Counsel argues that during the formal hearing, Lopez’s Union representative told him
that the formal hearing was not fair, that SEPTA was rubber stamping the process, and
that the only place he would get a fair hearing is before a neutral arbitrator. (Hr’g Tr.
26:1-7; Lopez Dep. at 116:16-117:6.) Even after Lopez was told that his best chance to
receive a fair hearing was to proceed to arbitration, he decided not to appeal the
Union’s decision. There is no basis upon which to excuse Lopez from failing to exhaust
his internal union remedies and his claim against the Union is barred on that ground
Even if Lopez were excused from the exhaustion requirement, he cannot show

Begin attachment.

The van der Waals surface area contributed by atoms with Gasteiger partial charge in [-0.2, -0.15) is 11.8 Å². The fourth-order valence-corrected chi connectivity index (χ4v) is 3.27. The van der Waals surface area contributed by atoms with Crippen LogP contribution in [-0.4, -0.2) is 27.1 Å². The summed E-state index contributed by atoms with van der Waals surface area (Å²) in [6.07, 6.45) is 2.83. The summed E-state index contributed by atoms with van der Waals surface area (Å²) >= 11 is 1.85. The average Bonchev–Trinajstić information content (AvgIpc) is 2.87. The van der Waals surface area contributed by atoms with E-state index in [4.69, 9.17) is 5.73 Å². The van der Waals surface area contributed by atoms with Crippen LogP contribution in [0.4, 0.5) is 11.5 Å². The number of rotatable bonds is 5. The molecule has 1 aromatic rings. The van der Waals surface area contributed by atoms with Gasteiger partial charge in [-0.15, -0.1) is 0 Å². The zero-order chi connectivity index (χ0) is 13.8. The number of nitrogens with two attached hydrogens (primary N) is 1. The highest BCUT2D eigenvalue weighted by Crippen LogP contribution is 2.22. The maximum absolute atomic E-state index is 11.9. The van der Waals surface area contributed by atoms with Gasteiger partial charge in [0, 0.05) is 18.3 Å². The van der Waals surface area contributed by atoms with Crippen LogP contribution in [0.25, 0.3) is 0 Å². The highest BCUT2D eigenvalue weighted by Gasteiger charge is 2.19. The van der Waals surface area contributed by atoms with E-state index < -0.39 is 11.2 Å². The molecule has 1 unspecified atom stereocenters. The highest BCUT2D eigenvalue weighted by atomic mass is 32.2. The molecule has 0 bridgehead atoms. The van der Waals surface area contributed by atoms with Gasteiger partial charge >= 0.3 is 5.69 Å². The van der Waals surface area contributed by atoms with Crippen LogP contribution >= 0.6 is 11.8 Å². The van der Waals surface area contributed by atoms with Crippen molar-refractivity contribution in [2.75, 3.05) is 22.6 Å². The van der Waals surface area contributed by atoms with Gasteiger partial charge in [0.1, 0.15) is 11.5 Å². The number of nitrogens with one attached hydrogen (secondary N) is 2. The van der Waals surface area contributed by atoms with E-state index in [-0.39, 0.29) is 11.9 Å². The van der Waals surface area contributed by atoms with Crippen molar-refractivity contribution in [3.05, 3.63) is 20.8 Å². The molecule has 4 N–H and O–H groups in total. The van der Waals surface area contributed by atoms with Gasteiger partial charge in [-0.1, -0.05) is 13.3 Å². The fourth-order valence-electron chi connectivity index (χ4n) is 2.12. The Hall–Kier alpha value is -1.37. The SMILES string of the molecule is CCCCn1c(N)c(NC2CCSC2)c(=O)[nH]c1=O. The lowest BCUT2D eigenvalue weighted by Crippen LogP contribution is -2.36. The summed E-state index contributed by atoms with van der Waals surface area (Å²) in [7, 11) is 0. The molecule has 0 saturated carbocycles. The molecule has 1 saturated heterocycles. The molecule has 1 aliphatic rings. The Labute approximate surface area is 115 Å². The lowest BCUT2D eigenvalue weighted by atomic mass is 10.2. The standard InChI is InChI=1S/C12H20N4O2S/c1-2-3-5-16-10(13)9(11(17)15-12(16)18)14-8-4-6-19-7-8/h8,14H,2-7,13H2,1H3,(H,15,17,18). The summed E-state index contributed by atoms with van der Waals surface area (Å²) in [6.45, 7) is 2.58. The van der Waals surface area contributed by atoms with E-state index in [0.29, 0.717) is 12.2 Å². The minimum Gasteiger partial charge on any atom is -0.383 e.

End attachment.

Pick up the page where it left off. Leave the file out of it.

that the Union breached its duty of fair representation. “A union bears a duty of fair
representation to the members of the bargaining unit that it is certified to serve.”
Plouffe v. Gambone, No. 11-6390, 2012 WL 2343381, at *9 (E.D. Pa. June 20, 2012). A
union may breach its duty of fair representation if its actions are “arbitrary,
discriminatory, or in bad faith.” Air Line Pilots Ass’n, Int’l v. O’Neill, 499 U.S. 65, 67
(1991). “To demonstrate bad faith, the plaintiff must show that the union had hostility
toward plaintiff or the plaintiff’s class and that the hostility negatively affected the
union’s representation of the plaintiff.” Danao v. ABM Janitorial Servs., 142 F. Supp.
3d 363, 371–72 (E.D. Pa. 2015). “[A] union’s actions are arbitrary only if, in light of the
factual and legal landscape at the time of the union’s actions, the union’s behavior is “so
far outside a wide range of reasonableness as to be irrational.” Air Line Pilots Ass’n,
Int’l, 499 U.S. at 67.